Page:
“Well I’ve got a mule and her name is Sal…”
You would be hard pressed to find anyone who grew up in Upstate New York who doesn’t know the words to the “Erie Canal” children’s folk song. Although it doesn’t really say much about the actual waterway that connected the Atlantic Ocean to the Great Lakes, in truth, the Erie Canal played a vital role in American westward expansion and especially in the shaping of the Capital District, both culturally and civilly.
From the time of its discovery, America was rich with opportunity, but was faced with one tremendous obstacle; transportation. The lumber of Ohio and Indiana did nothing for the developing cities of the east if we had no way to get it there, and westward expansion was a daunting prospect when it meant months and months of treacherous travel on foot. The United States needed a way to move from west to east more quickly and efficiently.
The answer came in the prison writings of a former flour merchant. Jesse Hawley was bankrupt and sitting in debtors prison in 1807 when he published his first piece in the Genesee Messenger, outlining plans for a 400 mile waterway connecting Lake Erie in Buffalo New York to the Hudson River in Albany. Assemblyman Joshua Forman became a fast supporter of Hawley’s proposal and brought it to the legislature in New York and even on to Washington for a meeting with the president, though Thomas Jefferson thought the whole thing “a little short of madness”.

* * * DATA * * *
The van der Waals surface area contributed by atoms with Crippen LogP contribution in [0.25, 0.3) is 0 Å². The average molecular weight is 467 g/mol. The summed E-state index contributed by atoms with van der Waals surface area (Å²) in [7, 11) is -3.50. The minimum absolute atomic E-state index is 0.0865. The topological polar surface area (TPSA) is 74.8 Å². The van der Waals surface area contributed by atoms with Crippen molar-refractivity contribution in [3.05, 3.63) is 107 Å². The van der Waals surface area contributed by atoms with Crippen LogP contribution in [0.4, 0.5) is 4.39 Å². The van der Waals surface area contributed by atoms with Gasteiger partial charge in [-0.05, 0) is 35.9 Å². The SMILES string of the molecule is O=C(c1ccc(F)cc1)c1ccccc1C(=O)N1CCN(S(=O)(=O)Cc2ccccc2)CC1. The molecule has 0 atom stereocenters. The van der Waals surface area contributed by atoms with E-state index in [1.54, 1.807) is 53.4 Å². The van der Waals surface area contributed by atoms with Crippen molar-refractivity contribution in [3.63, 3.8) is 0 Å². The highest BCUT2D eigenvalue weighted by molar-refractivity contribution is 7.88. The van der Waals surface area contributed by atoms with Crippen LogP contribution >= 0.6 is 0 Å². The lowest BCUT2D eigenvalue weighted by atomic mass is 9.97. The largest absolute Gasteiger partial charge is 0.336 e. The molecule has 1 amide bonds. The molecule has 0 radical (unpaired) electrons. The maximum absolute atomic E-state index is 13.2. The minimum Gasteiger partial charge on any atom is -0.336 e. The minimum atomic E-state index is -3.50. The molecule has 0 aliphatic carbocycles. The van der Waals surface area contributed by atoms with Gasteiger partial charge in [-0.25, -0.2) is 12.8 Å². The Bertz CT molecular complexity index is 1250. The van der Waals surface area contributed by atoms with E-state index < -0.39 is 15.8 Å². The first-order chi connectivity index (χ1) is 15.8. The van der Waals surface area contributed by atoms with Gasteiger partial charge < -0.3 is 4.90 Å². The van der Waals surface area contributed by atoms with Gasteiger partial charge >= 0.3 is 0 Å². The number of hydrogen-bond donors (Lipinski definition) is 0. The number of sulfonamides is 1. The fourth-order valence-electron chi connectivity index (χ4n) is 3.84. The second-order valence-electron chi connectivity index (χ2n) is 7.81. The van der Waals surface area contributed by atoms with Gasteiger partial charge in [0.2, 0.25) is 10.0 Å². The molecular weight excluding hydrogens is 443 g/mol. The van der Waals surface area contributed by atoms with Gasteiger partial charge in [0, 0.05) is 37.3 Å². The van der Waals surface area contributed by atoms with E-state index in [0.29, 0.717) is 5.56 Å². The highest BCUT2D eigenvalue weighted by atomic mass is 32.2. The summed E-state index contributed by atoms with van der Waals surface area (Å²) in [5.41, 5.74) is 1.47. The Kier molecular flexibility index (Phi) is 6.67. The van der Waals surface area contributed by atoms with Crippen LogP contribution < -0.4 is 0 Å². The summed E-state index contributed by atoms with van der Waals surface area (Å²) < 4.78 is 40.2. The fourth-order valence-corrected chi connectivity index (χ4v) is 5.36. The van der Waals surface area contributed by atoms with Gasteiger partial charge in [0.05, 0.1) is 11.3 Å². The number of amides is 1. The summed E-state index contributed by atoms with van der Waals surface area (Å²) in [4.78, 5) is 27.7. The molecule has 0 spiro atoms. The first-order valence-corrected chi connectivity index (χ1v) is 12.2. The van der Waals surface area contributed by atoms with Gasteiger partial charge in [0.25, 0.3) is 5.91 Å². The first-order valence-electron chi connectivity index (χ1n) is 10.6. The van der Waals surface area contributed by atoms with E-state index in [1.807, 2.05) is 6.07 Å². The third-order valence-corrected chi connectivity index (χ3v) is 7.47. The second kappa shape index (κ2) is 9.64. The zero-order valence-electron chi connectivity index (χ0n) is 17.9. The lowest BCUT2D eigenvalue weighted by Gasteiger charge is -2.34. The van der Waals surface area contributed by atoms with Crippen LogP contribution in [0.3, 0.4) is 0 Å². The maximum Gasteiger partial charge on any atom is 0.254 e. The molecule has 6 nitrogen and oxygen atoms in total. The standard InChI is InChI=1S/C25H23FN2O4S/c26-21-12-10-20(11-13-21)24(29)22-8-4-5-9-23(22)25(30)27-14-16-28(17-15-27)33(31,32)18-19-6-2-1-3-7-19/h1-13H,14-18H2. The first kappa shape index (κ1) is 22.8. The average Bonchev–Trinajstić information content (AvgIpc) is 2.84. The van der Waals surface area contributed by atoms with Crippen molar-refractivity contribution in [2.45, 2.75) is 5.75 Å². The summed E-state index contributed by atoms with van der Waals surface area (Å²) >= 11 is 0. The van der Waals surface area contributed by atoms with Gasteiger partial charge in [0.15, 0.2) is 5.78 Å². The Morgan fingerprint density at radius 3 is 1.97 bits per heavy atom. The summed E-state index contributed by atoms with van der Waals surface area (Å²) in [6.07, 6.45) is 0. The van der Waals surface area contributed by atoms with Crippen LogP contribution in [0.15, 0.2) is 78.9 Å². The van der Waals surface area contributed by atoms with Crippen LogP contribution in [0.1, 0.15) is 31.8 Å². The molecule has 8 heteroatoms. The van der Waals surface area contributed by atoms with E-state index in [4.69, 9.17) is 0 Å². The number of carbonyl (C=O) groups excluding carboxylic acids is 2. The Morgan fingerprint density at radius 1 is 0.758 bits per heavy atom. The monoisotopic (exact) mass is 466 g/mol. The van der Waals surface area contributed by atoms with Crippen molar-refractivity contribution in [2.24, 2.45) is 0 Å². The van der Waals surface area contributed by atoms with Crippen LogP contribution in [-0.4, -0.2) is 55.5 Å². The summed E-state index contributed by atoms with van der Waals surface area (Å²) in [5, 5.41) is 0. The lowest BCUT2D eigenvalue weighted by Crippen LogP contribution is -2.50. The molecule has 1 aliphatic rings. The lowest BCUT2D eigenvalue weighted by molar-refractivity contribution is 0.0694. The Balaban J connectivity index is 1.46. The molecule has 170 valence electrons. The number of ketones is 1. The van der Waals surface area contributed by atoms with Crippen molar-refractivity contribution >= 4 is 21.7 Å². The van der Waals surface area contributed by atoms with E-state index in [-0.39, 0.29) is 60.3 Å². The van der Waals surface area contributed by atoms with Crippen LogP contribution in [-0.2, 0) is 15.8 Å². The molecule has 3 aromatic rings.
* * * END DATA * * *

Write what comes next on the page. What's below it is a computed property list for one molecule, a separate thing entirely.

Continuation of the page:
Success finally came when Senator Dewitt-Clinton came to support the proposal and pushed through the plan in the State Senate. On March 13, 1810, a Canal Commission was appointed and the most ambitious feat of engineering in American history to that point was officially underway.
Despite delays associated with the War of 1812, finally in 1817, the New York State Legislature approved plans to begin construction on the canal. Hordes of predominately Irish immigrants flocked to Upstate New York eager to begin work on what would be called “the greatest engineering marvel of the 19th Century”. It is estimated that at one point, more than 50,000 Americans were in some way employed by the construction of the canal.
In 1825, Dewitt Clinton, now governor of New York, opened the Erie Canal by sailing from Buffalo to New York City. Upon his arrival, he poured two buckets of water from Lake Erie into the Atlantic, ceremoniously calling the event “the Wedding of the Waters”. His legacy was complete; the west was open for the taking.
If you’re from the area, and of Irish descent, there’s a good chance your ancestors played a part in the creation of one of the most incredible man made structures in American history. The Erie Canal stands as yet another of the Capital District’s proud contributions to our great nation.